According to a New York Times report, a lawyer for Walter Wallace's family has come forward and stated he was experiencing a crisis the day of the shooting. The family told officers about the crisis when they arrived on the scene, they viewed the footage sometime last week and requested for only one part of it to be released.

The 911 audio that was released by the city points to additional details that transpired the day of the fatal shooting. In one call, neighbors reported a fight that was happening at the Wallace's home. In another, a woman who claimed to be Wallace's sister called the police and shared that her brother was assaulting her parents.

"I'm the daughter to my mother and father, and my brother is — they called the cops earlier and the cops is not doing nothing. He's over there hitting my mother and father," she says. The 911 operator then asks if any weapons are involved. She then says: "No, but he got ... he's on probation. He got a case for being violent, he got a whole record."

A third call was then made to 911 with a man stating, "My mom needs help."

The incident led to protests throughout Philadelphia. Protestors marched hoping that Wallace's extrajudicial death would be addressed. Despite that, the Wallace family isn't seeking any charges against the officers involved. Family lawyer Shaka Johnson shared the officers, "were improperly trained and did not have the proper equipment by which to effectuate their job."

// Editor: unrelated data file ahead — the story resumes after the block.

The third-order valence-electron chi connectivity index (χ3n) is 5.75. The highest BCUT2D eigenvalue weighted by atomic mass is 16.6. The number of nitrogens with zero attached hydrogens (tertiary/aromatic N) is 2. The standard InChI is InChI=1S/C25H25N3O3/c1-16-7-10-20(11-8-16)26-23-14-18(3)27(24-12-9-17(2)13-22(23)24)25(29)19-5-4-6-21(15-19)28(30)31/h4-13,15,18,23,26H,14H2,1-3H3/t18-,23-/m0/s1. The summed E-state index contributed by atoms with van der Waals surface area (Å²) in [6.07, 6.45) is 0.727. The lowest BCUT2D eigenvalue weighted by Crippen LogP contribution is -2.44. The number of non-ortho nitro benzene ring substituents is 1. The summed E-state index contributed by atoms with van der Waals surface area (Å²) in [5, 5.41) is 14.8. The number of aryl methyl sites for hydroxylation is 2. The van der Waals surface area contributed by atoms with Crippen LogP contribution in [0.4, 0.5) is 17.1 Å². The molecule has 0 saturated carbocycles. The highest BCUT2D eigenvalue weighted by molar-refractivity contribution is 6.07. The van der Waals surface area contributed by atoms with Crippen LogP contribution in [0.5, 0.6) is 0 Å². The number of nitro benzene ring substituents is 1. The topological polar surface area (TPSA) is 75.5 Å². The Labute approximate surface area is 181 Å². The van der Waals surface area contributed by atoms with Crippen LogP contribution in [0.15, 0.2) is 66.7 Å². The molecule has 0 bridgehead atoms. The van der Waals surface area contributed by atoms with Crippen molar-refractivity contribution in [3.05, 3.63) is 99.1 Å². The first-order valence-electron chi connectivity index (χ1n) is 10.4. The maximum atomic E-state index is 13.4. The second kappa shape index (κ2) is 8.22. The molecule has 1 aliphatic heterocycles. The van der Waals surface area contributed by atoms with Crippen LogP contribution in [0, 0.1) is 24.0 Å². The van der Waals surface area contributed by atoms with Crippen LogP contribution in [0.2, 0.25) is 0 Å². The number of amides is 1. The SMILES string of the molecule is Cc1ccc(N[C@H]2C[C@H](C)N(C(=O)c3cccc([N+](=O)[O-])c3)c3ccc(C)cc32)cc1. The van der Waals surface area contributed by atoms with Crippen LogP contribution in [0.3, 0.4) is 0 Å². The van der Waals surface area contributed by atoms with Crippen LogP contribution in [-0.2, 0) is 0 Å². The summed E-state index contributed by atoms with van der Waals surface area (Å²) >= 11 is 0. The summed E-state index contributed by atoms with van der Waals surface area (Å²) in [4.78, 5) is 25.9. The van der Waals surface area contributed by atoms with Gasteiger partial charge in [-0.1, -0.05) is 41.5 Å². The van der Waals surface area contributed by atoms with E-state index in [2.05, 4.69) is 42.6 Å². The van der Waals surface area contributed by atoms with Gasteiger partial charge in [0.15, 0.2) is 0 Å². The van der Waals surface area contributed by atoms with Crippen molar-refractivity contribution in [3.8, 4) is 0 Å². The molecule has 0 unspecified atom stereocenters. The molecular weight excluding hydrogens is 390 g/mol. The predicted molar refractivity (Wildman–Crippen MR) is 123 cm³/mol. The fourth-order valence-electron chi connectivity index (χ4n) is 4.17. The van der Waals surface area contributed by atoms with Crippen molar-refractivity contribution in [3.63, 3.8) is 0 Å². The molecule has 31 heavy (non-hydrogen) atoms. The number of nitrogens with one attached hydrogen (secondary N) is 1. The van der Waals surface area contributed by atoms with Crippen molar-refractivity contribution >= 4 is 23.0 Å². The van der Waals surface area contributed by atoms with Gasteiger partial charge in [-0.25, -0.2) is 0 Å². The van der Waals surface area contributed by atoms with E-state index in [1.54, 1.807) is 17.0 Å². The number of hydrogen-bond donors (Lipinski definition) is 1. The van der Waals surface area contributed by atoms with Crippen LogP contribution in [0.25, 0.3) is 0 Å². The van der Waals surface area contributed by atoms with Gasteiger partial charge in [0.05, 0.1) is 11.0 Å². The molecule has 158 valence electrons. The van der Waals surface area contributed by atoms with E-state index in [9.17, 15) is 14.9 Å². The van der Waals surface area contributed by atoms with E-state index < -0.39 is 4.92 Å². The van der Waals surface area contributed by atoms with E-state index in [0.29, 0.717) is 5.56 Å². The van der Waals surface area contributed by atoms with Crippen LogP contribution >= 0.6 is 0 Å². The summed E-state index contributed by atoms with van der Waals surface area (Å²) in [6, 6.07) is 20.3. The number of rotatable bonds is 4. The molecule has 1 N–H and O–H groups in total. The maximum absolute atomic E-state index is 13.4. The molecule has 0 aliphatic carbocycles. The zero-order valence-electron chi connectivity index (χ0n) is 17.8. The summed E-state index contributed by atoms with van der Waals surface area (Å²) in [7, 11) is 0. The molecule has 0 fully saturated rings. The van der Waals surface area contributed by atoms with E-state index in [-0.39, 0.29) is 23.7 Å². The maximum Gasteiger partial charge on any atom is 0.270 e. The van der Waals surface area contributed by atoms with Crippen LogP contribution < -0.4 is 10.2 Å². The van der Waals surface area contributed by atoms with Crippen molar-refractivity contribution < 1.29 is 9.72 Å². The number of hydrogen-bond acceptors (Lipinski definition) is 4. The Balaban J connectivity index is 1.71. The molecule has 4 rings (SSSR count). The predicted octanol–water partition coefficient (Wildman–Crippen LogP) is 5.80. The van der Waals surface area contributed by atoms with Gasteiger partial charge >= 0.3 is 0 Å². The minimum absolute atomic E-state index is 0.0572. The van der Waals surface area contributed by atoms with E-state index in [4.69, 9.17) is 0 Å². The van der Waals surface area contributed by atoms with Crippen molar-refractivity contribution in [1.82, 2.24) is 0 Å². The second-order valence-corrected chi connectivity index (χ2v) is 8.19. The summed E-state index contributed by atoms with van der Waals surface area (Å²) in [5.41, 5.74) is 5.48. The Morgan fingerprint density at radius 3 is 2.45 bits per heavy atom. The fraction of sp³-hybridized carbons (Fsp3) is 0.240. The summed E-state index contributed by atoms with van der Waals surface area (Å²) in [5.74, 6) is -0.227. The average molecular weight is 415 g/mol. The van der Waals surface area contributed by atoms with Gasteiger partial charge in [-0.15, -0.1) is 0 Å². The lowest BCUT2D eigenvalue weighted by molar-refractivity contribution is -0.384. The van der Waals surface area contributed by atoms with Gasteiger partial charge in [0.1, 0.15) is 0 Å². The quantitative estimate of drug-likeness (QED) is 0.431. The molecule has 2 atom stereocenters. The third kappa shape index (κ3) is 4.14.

Johnson also stated the following at a press conference:

"The city has failed, not only the Wallace family, not only the other members of that community, who will be scarred and traumatized for the remainder of their days, but the city has also failed those police officers, it failed them tremendously. The only remedy the police had, in that moment per their thinking, was their service weapon. There was no less lethal action available. And that has been our war cry."

The Police Department and the District Attorney's Office are currently continuing to investigate the shooting.

What Led To Walter Wallace’s Fatal Shooting?

According to the Philadelphia Inquirer shortly before 4 p.m., police said, two officers responded to the 6100 block of Locust Street following a report of a man with a knife. The family identified him as Walter Wallace. 

In a video that was shared on social media, Wallace is seen walking towards officers and police backing away. The clip then swings out of view and shots are fired, but Wallace appears to be multiple feet from the officers at the moment the gunshots rang. 

Sgt. Eric Gripp, police spokesperson said the officers ordered Wallace to put the weapon down and that he “advanced towards” them. He also stated investigators are reviewing footage and that both officers involved were wearing body cameras. 

Gripp declared both officers fired “several times.” His recollection of the incident also notes once Wallace was shot he fell to the ground, he added one of the officers then drove him to Penn Presbyterian Medical Center. He was pronounced dead there.